A new paper, from EPI economist Monique Morrissey and research assistant Natalie Sabadish, demonstrates that the current retirement system has left the vast majority of Americans unprepared for retirement. Retirement Inequality Chartbook: How the 401(k) revolution created a few big winners and many losers uses 46 charts to demonstrate the impact of the shift from pensions to individual savings accounts. The chartbook examines disparities in retirement preparedness and outcomes by income, race and ethnicity, education, gender, and marital status.
While high-income Americans have benefitted enormously from the rise of 401(k)s, most Americans are being left behind. These findings underscore the importance of preserving and strengthening Social Security, defending defined-benefit pensions for workers who have them, and seeking solutions for those who do not.
“401(k)s were never designed to replace pensions for most workers. They serve primarily as a tax shelter for high earners,” said Morrissey. “The 401(k) revolution has been a disaster, yet some policymakers are calling for cuts to Social Security, which will be the only significant source of retirement income for most Americans—if they are able to retire in the first place.”
The easy-to-read interactive charts make it clear that America’s retirement system is broken for most Americans:
- Households in the top income-fifth accounted for 72 percent of total savings in retirement accounts in 2010 and were the only income group that had more than their annual income saved in these accounts.
- Participation in employer-based retirement plans by workers age 25-61 declined over the past decade, from 52% in 2000 to 45% in 2010;
- For many demographic groups, including black and Hispanic households, households headed by someone without a college degree, and single people, the typical (median) household has no savings at all in retirement accounts;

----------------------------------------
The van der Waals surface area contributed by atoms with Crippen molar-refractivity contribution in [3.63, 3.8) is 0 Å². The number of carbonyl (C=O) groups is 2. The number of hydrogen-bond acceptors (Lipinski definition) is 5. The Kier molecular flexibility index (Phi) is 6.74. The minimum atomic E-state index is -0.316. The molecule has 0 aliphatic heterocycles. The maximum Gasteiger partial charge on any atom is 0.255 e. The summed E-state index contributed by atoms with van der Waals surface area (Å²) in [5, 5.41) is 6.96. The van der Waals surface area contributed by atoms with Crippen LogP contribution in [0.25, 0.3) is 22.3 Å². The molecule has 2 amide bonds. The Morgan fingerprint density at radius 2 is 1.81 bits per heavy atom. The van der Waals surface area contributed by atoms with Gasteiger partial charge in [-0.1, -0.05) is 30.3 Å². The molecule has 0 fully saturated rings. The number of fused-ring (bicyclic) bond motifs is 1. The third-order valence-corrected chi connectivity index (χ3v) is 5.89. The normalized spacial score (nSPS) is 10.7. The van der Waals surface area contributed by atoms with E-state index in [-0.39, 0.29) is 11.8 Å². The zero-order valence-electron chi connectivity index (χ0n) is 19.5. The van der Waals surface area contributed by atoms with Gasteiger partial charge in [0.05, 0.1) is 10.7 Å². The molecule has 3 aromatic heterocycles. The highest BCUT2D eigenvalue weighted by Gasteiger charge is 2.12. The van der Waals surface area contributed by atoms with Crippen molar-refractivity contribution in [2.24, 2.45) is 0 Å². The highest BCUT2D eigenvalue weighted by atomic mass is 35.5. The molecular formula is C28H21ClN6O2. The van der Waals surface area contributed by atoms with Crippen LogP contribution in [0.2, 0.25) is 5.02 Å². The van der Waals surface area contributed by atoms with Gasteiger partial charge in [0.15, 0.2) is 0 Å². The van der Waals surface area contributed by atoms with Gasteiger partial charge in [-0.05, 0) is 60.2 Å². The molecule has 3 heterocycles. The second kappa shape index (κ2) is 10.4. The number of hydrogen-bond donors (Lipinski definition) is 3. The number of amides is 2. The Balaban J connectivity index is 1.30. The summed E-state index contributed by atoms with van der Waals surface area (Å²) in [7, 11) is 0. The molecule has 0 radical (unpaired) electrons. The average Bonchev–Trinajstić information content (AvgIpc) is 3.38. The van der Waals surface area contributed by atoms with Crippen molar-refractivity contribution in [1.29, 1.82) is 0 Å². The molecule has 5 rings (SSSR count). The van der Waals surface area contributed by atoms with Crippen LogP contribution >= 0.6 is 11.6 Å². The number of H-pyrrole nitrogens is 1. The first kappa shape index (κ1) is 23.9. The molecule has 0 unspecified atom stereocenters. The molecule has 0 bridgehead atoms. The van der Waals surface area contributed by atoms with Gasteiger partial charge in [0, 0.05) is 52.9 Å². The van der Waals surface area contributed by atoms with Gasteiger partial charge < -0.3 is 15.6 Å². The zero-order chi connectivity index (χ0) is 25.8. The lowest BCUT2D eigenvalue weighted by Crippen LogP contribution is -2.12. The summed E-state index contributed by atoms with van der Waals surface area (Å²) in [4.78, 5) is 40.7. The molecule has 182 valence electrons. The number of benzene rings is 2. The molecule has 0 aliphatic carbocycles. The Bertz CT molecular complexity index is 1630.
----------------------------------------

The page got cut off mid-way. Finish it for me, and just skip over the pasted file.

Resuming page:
- On average, white households have more than six times as much saved in retirement accounts as Hispanic or black households;
- Similarly, college-educated households have nearly six times as much saved on average as high school-educated households.
The recent decline in worker participation in employer-based retirement plans is generally steeper when focusing on narrower age groups rather than all prime-age workers, because an aging workforce partly offsets declines within age groups as workers in their 50s and early 60s are more likely to participate.
Participation trends show a shift from defined-benefit pensions to defined-contribution plans
While overall participation in employer-based plans has been flat or declining, there has been a shift from defined-benefit pensions to defined contribution plans in the private sector. In 1989, full-time private-sector workers with retirement benefits were divided roughly equally between those with defined benefit pensions and those with defined-contribution plans (including roughly 20 percent who had both—not shown). By 2010, 50 percent of these workers had a defined-contribution plan and 22 percent had a defined-benefit plan (including roughly 13 percent who had both).
Seniors’ pension benefits have peaked while earnings have increased
Older households received an average of $7,545 in defined-benefit pension benefits in 2010, slightly less than in 2004. Though older households’ incomes have grown over the past two decades, most of the growth has come from higher earnings. This reflects both a trend toward later retirement and the fact that since 2008 the large baby boomer generation has begun to age into the 62–79 age group, and many of these younger seniors are still working.
Chosen excerpts by Job Market Monitor. Read the whole story at